The Canadian Opera Company’s co-production of Richard Strauss’s Salome returned last night in the first of seven performances to huge applause. It’s a star vehicle for Ambur Braid in the title role, a wonderful first outing for Michael Schade as Herod, surrounded by a brilliant cast and another brilliant reading from Music Director Johannes Debus at the helm of the COC orchestra.
Sometimes opera forces one to compromise, settling for someone who looks the part but can’t sing it, or sings it but doesn’t look right. Braid seems to be on the verge of a Maria Callas career, in a voracious portrayal of nuance and vulnerability. As with Callas I’m wondering if there’s anything she can’t sing, if she has Isoldes in her future, having so far not shown us any limits to her vocal development, a genuine stage animal who seems to love performing. I want to see her in the roles requiring dramatics such as Lulu or Kundry.
Michael Schade was her perfect foil, finding all the grotesque comedy as Herod. I couldn’t take my eyes off him, the lovechild of Dr Evil and Elton John. Someday I’d like to see his Mime (in Siegfried) or the Captain (in Wozzeck). His piercing tenor and frenetic energy seemed unstoppable.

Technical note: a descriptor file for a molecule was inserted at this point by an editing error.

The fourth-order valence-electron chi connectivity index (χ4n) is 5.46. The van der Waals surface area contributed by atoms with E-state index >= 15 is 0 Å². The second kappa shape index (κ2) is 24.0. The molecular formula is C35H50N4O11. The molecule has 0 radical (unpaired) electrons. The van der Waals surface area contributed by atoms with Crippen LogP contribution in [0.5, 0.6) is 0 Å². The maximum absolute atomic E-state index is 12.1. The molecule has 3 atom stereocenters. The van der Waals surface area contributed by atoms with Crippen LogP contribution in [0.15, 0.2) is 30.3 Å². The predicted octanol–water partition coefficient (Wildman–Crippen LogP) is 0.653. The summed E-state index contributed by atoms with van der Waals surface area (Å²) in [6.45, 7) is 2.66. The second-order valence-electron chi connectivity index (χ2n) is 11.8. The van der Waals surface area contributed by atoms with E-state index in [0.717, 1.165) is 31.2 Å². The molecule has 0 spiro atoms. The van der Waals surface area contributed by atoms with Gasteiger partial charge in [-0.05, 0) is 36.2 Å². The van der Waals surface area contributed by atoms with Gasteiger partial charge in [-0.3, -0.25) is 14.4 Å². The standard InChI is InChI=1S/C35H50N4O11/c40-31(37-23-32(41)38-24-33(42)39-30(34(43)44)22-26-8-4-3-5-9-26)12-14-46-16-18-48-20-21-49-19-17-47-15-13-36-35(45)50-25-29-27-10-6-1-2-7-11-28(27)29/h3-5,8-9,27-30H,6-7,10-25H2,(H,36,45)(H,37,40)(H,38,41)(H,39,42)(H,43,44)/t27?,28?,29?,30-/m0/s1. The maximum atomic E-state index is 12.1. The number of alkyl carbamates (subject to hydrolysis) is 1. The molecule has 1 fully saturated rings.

At the end I identified with the disgust displayed by Herod, who could well be the walking presence of the composer himself, the Gesamtkunstwerk that must murder its heroine that it made. Herod is like Frankenstein and the “monster” Salome (as he calls her) is largely his creation (even if he blames Herodias). All that beautiful music leads to the brutal explosion of noise that ends the work, a most satisfying resolution: all passion spent.
In the latest version of director Atom Egoyan’s ongoing relationship with Salome, the mise-en-scène is the other big draw, Salome’s dance a highlight of the evening whether or not you buy into the director’s explanations (I don’t): but it didn’t stop me from enjoying the opera.
Michael Kupfer-Radecky as Jokanaan and Karita Mattila as Herodias were excellent imports alongside a mostly Canadian cast. Robert Pomakov, Michael Colvin and Jacques Arsenault manage to reconcile their comic roles in Marriage of Figaro to an entirely different style in Salome. Frédéric Antoun as Narraboth, alongside Carolyn Sproule as Herodias’s page, were heroic in the extraneous drama they’re called upon to enact upstage of the main action (perhaps the most egregious yet ultimately harmless transgression against the text inflicted by the director). Vartan Gabrielian was an impressive soldier, his deep voice resounding beautifully. I wish at a time when so many Canadian artists are struggling to make ends meet that the COC would always try to employ them, singers who were all terrific: rather than casting foreigners in the small parts.
The other main attraction for me is the COC orchestra, Debus leading a tight quick reading that accords with what I understand about the composer’s own preferences. The opera sounds amazing and looks beautiful. I’m looking forward to seeing and hearing it again.